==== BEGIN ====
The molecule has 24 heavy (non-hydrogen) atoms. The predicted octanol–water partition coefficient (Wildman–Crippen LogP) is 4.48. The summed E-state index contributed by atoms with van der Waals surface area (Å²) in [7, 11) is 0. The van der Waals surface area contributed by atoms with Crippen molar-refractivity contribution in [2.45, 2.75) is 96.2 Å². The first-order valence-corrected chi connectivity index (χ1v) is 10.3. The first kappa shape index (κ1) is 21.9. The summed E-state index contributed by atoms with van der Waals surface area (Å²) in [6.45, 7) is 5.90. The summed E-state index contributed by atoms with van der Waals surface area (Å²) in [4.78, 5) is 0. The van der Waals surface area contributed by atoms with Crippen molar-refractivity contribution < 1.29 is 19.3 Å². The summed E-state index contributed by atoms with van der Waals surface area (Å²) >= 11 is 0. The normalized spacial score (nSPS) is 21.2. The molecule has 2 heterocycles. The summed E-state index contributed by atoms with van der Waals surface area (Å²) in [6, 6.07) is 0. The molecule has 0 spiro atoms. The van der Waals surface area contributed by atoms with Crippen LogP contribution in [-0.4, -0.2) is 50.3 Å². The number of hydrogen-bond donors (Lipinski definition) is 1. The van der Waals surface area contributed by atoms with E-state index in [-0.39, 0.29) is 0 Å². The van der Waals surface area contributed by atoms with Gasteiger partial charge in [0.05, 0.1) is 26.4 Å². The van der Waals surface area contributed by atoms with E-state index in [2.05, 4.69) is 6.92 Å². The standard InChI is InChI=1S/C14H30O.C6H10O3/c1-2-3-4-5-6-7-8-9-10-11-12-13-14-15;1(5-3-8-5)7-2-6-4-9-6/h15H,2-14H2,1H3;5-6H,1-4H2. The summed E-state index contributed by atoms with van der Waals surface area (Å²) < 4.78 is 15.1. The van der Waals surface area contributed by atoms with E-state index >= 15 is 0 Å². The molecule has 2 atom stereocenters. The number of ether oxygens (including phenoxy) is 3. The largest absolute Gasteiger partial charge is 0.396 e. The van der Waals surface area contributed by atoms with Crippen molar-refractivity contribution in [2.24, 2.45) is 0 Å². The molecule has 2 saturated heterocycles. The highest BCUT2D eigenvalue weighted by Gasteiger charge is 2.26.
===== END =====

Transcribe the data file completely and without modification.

The molecule has 24 heavy (non-hydrogen) atoms. The predicted octanol–water partition coefficient (Wildman–Crippen LogP) is 4.48. The summed E-state index contributed by atoms with van der Waals surface area (Å²) in [7, 11) is 0. The van der Waals surface area contributed by atoms with Crippen molar-refractivity contribution in [2.45, 2.75) is 96.2 Å². The first-order valence-corrected chi connectivity index (χ1v) is 10.3. The first kappa shape index (κ1) is 21.9. The summed E-state index contributed by atoms with van der Waals surface area (Å²) in [6.45, 7) is 5.90. The summed E-state index contributed by atoms with van der Waals surface area (Å²) in [4.78, 5) is 0. The van der Waals surface area contributed by atoms with Crippen molar-refractivity contribution < 1.29 is 19.3 Å². The summed E-state index contributed by atoms with van der Waals surface area (Å²) >= 11 is 0. The normalized spacial score (nSPS) is 21.2. The molecule has 2 heterocycles. The summed E-state index contributed by atoms with van der Waals surface area (Å²) in [6, 6.07) is 0. The molecule has 0 spiro atoms. The van der Waals surface area contributed by atoms with Crippen LogP contribution in [-0.4, -0.2) is 50.3 Å². The number of hydrogen-bond donors (Lipinski definition) is 1. The van der Waals surface area contributed by atoms with E-state index in [-0.39, 0.29) is 0 Å². The van der Waals surface area contributed by atoms with Gasteiger partial charge in [0.05, 0.1) is 26.4 Å². The van der Waals surface area contributed by atoms with E-state index in [2.05, 4.69) is 6.92 Å². The standard InChI is InChI=1S/C14H30O.C6H10O3/c1-2-3-4-5-6-7-8-9-10-11-12-13-14-15;1(5-3-8-5)7-2-6-4-9-6/h15H,2-14H2,1H3;5-6H,1-4H2. The summed E-state index contributed by atoms with van der Waals surface area (Å²) < 4.78 is 15.1. The van der Waals surface area contributed by atoms with E-state index >= 15 is 0 Å². The molecule has 2 atom stereocenters. The number of ether oxygens (including phenoxy) is 3. The largest absolute Gasteiger partial charge is 0.396 e. The van der Waals surface area contributed by atoms with Crippen molar-refractivity contribution in [2.24, 2.45) is 0 Å². The molecule has 2 saturated heterocycles. The highest BCUT2D eigenvalue weighted by Gasteiger charge is 2.26.